Anti-cancer therapy: the future is in “personalized” therapies

The contributions of James P Allison and Tasuku Honjo, Nobel prize-winners for Medicine 2018

Giuseppe Novelli1, Lucia Novelli2

1. Department of Biopathology and Prevention, University of Rome Tor Vergata, Rome, Italy;

2. Department of Internal Medicine and Medical Specialties, Rheumatology Unit, Sapienza University of Rome, Rome, Italy.

The “one size fits all” approach is no longer in great favour, whether in fashion or Medicine - perhaps a reckless comparison, but useful in explaining the concept of uniqueness in humans. Our “biological book”, i.e. our DNA, contains all the information about us, catalogued and well-engineered right from the first instant of conception, and it makes us unique. Good or bad luck decrees that a small variation, a tiny error in the sea of codes, can give rise to diseases of different degrees of severity. Tumours, for example, are a disease of the genome: and this is the starting-point for the pursuit of success in the immense struggle against the “Emperor of all Maladies”, as Pulitzer Prize-winner and Indian physician Siddhartha Mukherjee defined it. So the applause for the recent awarding of the Nobel Prize for Medicine to the American James P Allison and Tasuku Honjo, from Japan, is resounding from all directions as a sign of the general approval of the entire scientific community.

Allison, an affiliate of the University of Texas and Honjo, of the University of Kyoto, received this high accolade from the Swedish Academy for understanding that “the immune system can be stimulated to attack the cancer cells, an entirely new therapeutic mechanism in the battle against a type of disease that each year claims the lives of millions of people and which constitutes one of the most serious threats to the health of humanity”.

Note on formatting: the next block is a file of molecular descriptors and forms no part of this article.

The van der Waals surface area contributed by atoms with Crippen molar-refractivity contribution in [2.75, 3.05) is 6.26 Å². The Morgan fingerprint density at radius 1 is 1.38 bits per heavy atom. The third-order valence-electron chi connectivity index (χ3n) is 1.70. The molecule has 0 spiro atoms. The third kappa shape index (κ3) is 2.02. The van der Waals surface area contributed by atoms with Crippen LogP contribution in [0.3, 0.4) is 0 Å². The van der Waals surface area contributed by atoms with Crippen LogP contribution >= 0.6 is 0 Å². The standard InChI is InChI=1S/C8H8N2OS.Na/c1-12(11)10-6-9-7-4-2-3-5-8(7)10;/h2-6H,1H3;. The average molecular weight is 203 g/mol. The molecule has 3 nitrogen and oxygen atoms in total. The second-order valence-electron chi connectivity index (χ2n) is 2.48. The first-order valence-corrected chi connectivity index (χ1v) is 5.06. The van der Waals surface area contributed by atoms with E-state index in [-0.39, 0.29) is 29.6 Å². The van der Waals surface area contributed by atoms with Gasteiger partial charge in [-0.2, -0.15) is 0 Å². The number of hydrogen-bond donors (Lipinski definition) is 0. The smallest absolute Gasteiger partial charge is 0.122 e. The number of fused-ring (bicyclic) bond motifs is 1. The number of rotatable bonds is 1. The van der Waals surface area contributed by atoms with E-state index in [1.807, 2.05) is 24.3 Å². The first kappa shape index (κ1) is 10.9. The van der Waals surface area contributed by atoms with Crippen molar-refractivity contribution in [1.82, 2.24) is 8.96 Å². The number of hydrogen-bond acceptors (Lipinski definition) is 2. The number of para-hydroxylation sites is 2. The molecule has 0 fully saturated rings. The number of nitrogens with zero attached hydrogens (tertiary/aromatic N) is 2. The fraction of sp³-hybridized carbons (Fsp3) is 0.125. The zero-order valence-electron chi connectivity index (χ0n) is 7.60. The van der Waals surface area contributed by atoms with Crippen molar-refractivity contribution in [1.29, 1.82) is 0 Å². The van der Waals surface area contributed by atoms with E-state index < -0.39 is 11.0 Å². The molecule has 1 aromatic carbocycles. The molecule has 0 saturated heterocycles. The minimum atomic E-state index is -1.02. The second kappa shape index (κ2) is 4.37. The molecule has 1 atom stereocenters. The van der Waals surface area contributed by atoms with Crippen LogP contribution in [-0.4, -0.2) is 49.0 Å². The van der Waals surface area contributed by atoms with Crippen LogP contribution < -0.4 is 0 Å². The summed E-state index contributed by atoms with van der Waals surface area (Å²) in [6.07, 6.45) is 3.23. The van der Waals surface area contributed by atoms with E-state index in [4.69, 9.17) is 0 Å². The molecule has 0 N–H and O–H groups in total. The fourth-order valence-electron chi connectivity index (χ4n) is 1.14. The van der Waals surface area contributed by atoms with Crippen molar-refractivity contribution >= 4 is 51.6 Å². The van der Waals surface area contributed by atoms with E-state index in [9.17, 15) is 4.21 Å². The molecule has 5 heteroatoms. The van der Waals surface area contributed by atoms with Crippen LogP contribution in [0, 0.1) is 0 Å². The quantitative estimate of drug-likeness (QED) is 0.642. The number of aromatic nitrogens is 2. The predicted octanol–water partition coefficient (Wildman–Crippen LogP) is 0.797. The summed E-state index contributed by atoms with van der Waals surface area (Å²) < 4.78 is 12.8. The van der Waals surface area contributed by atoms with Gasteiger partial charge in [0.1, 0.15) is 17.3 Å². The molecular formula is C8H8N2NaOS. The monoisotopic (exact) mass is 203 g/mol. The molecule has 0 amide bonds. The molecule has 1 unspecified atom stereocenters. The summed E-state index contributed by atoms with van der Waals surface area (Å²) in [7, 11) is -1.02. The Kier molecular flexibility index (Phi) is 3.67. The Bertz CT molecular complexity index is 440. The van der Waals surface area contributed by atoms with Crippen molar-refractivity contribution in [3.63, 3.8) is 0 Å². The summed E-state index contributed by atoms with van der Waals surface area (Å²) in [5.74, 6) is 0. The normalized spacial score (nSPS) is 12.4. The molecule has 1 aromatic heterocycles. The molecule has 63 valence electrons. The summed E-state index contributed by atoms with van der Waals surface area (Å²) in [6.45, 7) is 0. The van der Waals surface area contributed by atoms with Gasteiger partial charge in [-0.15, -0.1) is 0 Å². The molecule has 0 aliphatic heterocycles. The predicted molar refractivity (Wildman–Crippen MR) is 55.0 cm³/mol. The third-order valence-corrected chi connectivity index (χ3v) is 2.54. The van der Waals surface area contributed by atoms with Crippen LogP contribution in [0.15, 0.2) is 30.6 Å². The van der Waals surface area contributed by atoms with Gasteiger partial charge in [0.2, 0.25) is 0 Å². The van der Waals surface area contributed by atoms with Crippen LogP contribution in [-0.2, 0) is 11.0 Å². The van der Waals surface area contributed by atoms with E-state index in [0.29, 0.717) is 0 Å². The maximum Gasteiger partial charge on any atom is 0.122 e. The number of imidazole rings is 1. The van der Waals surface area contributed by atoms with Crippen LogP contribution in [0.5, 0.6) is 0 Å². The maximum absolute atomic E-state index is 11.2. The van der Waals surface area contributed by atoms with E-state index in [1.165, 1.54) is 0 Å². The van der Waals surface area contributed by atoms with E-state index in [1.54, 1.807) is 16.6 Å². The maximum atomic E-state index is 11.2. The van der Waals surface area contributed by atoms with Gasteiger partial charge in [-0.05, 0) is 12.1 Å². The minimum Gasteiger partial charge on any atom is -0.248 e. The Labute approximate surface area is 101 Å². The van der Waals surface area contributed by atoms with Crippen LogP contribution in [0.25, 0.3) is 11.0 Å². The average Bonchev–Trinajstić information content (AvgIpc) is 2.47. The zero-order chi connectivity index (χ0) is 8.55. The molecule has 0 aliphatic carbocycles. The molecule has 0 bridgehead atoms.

The huge value of the research carried out by these two scientists is therefore based neither in the immunology field nor in the two single proteins that they discovered, but rather in the fact of having understood how to activate these proteins and direct them to drive the response of the immune system. A hugely deserved Nobel Prize, not least for the scenarios that derive from that research: thanks to the discovery of CTLA-4 protein by Allison, it was possible to produce new more refined and specific immune-therapy drugs, which obtained excellent results and increased life in patients suffering from metastatic melanomas.

This Nobel Prize gives great hope to the whole research sector and is a comfort to those who with their work contribute to attaining the third of the objectives of sustainable development in the global Agenda, underwritten, reasserted and updated by the world’s greatest: safeguarding the health and well-being of everyone of all ages.

The announcement of the Swedish Academy opens up the way, with a refreshed thrust, to a customising of treatment, i.e. an approach that banishes once and for all the concept of “one size fits all” and gives a fresh energy to the search of the right therapy for one particular tumour that has developed in that particular patient with her or his unique characteristics.